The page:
Monday, June 1, 2020

the kitchen garden


In my always (slightly romanticized) thoughts on what our property will look like, I envision a beautiful kitchen garden with an espaliered fruit tree, long rows of peonies and roses for cutting, a small orchard, an alley of maple trees down our long drive and a sea of hydrangea blooms along the side of our shake house with roses climbing the sides. I have to continually reel in my wandering imagination and set smaller, more attainable goals for myself. There was no way we would be able to afford to carry out all of those projects this spring. So instead, just like the renovations inside our home, I divided my vision into phases. Originally, when I mapped out our kitchen garden, it was actually more than double this size. It extended past the back of the shed, with eight plots instead of four. In the end, much to Ryan's delight, I scaled it down. If it goes well this year, we can always expand it next spring, and continue to build on it. As for the rest of phase one, we planted some hydrangeas at the front entrance, and I purchased my roses to get them established. I will share more on those soon.

Here is our small kitchen garden - our little potager. (I hear Monty Don say it every time I think of it.)

Now, before I continue, you should probably know that vegetable gardening is very new to us. Most of what we do will be based on what we've read. We will probably make a lot of mistakes. We also didn't have a large budget for this. Essentially, we did the best with what we had.

(But I'm quite proud of it!)

The garden is divided into four plots of veggies, then two smaller plots at one end for herbs and two rose bushes, and threes small rows at the other end for strawberries and a couple other things I haven't selected yet.


Ryan has been collecting all of the old bricks he's found while cleaning up around the property. I had originally wanted pea gravel walkways (eventually the entire area from the back porch, to the drive, and out to the garden, will be pea gravel. That however isn't something I wanted to invest in right now. When Ryan laid a few bricks to see what it would look like, I loved it.
 



I tried to select things we enjoy, but I also wanted it to have a slightly formal feel to it, so some of the varieties are a little more ornamental. In the end, we have lots of kale, collard greens, cabbages and brussels sprouts as well as a few varieties of lettuce. I still have to find a few things, but it's mostly planted, including some of the seeds we grew and then hardened off (like our snap peas).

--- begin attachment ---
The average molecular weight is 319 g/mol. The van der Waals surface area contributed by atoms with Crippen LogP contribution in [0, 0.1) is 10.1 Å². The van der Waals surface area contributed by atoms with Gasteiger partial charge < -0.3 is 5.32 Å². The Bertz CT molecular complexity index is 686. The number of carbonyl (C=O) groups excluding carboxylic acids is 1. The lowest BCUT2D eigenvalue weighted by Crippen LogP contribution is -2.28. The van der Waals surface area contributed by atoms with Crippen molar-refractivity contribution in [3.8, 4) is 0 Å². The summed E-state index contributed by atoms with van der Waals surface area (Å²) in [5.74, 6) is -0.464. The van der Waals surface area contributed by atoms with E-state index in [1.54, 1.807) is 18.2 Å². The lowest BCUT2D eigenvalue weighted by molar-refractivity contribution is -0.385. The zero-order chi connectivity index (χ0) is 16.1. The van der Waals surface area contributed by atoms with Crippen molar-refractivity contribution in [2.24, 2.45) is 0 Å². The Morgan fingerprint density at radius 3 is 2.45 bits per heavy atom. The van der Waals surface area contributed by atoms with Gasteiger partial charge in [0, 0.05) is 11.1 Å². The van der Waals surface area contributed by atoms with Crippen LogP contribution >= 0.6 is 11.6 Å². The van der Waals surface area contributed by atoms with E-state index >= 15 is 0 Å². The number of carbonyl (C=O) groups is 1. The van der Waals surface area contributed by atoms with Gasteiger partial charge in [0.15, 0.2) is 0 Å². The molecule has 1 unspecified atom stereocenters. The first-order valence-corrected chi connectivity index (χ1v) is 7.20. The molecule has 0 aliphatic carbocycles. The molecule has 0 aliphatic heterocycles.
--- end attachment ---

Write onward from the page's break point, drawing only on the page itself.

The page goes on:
This little plot of rhubarb was under our demo pile and then seemed to be completely trampled while we were cleaning up. But after a few sprouting leavings seemed to be surviving, I sectioned it off to keep the kids from ruining it more. A month later and we have a nice little rhubarb patch!


Ryan dug up two large rocks and placed them in the corners of the the smaller herb garden.


I made two symmetrical herb beds at the entrance from the drive. Each has a rose bush in the middle. From what I've read, herbs are good companions for roses, however we'll keep them at bay to give the roses space. I also transplanted a large amount of chives at one end by the roses, as apparently the chives increase the scent of the roses, ward off some pests and prevent some common diseases.


For one side I selected Jude the Obscure, and for the other, Desdemona.




Our first bloom on our snap peas, which we started from seed weeks ago!


As mentioned, while I did plant mainly things we would eat, I couldn't resist a couple ornamental cabbages!


My strawberry plants also have started producing berries. We don't have many, but these are fun for the boys to watch. I just need to find some straw to put down and possibly some sort of cover so the smaller animals can't get at them.


We still have to figure out the perimeter and some supports and things for some of the plants, but for a good days work, we got a lot accomplished.


I can't wait to share more as it continues to grow.

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